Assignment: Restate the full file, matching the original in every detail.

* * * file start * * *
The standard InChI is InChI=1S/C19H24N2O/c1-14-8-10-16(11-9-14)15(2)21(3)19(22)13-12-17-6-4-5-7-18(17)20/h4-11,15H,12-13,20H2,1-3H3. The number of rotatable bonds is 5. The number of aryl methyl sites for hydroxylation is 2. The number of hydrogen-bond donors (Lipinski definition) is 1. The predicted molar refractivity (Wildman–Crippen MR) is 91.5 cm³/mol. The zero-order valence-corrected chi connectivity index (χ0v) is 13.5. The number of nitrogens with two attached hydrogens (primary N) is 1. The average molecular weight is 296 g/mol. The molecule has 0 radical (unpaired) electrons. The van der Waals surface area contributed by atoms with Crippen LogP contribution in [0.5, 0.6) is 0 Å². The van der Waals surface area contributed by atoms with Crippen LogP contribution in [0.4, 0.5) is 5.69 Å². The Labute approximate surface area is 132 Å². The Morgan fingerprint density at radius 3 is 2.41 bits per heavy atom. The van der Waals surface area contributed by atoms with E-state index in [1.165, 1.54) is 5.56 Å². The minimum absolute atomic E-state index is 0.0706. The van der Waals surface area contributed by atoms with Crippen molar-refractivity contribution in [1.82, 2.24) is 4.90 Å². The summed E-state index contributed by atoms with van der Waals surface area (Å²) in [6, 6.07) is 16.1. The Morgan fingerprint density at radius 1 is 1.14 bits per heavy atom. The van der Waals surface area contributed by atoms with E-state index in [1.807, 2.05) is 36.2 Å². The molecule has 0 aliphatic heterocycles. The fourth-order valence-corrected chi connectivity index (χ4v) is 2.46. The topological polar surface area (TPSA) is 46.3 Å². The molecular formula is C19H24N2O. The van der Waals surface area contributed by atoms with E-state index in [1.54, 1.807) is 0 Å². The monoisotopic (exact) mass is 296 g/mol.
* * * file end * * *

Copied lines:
The standard InChI is InChI=1S/C19H24N2O/c1-14-8-10-16(11-9-14)15(2)21(3)19(22)13-12-17-6-4-5-7-18(17)20/h4-11,15H,12-13,20H2,1-3H3. The number of rotatable bonds is 5. The number of aryl methyl sites for hydroxylation is 2. The number of hydrogen-bond donors (Lipinski definition) is 1. The predicted molar refractivity (Wildman–Crippen MR) is 91.5 cm³/mol. The zero-order valence-corrected chi connectivity index (χ0v) is 13.5. The number of nitrogens with two attached hydrogens (primary N) is 1. The average molecular weight is 296 g/mol. The molecule has 0 radical (unpaired) electrons. The van der Waals surface area contributed by atoms with Crippen LogP contribution in [0.5, 0.6) is 0 Å². The van der Waals surface area contributed by atoms with Crippen LogP contribution in [0.4, 0.5) is 5.69 Å². The Labute approximate surface area is 132 Å². The Morgan fingerprint density at radius 3 is 2.41 bits per heavy atom. The van der Waals surface area contributed by atoms with E-state index in [1.165, 1.54) is 5.56 Å². The minimum absolute atomic E-state index is 0.0706. The van der Waals surface area contributed by atoms with Crippen molar-refractivity contribution in [1.82, 2.24) is 4.90 Å². The summed E-state index contributed by atoms with van der Waals surface area (Å²) in [6, 6.07) is 16.1. The Morgan fingerprint density at radius 1 is 1.14 bits per heavy atom. The van der Waals surface area contributed by atoms with E-state index in [1.807, 2.05) is 36.2 Å². The molecule has 0 aliphatic heterocycles. The fourth-order valence-corrected chi connectivity index (χ4v) is 2.46. The topological polar surface area (TPSA) is 46.3 Å². The molecular formula is C19H24N2O. The van der Waals surface area contributed by atoms with E-state index in [1.54, 1.807) is 0 Å². The monoisotopic (exact) mass is 296 g/mol.